The Illinois Board of Ed may cancel contratcs with Harcourt after Harcourt fails to deliver standardized tests on time to schools.
The problems led nearly 200 districts to delay testing 3rd through 8th graders this spring and ignited a furor in Springfield, where lawmakers lambasted Harcourt and the Illinois State Board of Education, which oversees state testing.
The article, however, never manages to say how many students were affected.
The results of the test were probably not terribly different than what they would have been had they not been delayed. As always with educators, there was much gnashing of teeth:
The timing of testing is important in achieving a valid comparison, educators said. For instance, if some children were tested after spring break, they might have performed more poorly.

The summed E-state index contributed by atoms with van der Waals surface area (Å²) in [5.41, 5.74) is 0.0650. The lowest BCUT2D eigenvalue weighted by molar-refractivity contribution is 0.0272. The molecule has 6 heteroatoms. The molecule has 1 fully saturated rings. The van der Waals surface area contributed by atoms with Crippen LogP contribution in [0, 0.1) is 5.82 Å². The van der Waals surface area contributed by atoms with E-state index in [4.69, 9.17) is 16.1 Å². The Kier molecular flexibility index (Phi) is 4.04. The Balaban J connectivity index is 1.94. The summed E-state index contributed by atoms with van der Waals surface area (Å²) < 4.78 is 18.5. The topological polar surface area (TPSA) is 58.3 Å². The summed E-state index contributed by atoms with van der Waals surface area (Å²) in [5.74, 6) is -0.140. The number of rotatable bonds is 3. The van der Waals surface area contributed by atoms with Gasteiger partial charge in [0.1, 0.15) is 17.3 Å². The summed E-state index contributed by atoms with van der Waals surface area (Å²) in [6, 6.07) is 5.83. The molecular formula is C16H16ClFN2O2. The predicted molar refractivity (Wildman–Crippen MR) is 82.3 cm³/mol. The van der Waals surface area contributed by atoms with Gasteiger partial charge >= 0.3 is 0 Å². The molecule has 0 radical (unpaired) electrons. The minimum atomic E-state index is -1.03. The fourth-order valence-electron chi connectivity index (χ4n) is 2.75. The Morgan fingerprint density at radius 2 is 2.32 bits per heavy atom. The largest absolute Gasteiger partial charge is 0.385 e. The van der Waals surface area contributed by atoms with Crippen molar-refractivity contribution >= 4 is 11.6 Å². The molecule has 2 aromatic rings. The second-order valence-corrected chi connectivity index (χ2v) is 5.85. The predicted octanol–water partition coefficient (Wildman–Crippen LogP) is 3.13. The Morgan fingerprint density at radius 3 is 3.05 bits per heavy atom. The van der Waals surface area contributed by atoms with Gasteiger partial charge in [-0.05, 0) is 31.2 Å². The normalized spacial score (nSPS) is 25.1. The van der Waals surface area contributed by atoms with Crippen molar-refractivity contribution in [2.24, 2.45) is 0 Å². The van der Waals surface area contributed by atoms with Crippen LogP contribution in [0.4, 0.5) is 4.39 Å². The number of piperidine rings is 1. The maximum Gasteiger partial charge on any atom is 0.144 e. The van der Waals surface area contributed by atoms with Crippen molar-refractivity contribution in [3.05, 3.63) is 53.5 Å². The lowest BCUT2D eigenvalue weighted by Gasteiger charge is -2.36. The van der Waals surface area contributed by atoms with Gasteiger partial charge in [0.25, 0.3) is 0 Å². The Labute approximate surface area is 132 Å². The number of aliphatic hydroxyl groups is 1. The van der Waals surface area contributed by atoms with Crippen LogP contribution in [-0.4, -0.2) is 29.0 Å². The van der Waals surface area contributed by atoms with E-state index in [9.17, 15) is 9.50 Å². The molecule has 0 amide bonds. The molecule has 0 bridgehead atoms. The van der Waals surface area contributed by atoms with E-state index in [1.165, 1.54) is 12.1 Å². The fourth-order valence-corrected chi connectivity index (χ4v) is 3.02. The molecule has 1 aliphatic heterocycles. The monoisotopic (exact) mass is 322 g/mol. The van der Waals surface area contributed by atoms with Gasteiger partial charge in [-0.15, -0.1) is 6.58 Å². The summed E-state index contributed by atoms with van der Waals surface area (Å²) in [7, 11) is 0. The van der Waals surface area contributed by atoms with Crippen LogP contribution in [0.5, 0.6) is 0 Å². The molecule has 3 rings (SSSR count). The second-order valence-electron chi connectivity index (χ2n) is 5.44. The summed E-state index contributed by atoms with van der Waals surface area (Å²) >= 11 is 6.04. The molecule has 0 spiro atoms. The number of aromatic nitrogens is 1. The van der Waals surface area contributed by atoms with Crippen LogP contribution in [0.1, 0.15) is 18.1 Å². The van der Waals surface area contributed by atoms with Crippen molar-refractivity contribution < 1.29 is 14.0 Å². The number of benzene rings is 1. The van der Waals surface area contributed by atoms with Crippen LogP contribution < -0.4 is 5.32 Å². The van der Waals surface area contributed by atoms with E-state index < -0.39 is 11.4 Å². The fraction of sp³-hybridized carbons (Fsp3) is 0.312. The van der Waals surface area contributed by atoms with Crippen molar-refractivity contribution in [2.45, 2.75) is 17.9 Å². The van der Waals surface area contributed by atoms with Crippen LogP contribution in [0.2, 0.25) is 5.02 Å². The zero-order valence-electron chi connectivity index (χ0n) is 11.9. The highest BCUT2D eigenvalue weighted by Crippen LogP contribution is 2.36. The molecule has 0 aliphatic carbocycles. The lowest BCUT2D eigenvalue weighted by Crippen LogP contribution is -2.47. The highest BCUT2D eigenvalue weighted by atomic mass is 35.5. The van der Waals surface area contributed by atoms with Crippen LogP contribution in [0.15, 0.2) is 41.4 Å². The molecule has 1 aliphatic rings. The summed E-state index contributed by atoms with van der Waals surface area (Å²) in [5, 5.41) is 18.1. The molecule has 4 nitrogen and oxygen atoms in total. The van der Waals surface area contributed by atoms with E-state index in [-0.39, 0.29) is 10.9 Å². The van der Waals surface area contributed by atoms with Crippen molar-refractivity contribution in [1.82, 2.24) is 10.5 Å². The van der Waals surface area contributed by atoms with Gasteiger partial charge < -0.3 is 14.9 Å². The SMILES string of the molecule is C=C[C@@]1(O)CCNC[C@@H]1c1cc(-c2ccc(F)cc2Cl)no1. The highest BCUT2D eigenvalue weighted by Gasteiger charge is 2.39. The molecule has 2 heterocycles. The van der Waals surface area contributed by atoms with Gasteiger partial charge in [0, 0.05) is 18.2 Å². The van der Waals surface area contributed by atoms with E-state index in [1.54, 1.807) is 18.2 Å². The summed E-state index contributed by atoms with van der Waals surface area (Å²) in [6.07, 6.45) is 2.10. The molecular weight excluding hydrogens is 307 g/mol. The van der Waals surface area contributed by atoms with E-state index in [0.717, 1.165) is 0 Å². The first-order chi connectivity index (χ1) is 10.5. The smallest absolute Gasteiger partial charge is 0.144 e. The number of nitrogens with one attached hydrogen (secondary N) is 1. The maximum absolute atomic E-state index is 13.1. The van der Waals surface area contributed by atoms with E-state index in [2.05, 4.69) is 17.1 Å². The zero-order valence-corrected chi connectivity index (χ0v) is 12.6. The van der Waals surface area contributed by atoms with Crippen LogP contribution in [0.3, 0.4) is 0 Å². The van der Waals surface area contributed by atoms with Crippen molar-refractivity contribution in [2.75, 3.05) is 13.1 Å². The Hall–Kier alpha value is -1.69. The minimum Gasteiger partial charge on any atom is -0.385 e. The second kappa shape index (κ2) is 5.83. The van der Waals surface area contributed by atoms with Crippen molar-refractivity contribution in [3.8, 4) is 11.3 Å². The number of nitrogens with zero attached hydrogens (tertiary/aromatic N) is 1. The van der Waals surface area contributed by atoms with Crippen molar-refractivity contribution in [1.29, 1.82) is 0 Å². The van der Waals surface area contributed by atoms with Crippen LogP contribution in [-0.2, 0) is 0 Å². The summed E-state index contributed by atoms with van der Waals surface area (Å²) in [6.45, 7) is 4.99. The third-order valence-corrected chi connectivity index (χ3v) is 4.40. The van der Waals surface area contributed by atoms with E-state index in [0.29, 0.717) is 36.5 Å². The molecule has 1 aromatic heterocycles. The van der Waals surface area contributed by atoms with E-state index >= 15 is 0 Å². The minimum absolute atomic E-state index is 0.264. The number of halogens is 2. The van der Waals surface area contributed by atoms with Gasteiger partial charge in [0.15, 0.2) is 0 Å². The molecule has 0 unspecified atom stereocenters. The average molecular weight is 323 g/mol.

Sorry, dear educators, but you're wrong. Or at least wrong enough. If you get a "failing" label because too few kids have made adequte yearly progress, it's not because the tests were taken after spring break. Standardized tests just don't work that way. There is enough redundancy built into an exam that a student whose skills may have dulled over break will not have dulled so far as to meaningfully effect the result. Regardless of the timing, if you taught them well, it will show.
Cancel the Harcourt contracts if you must, but then go and fix your schools.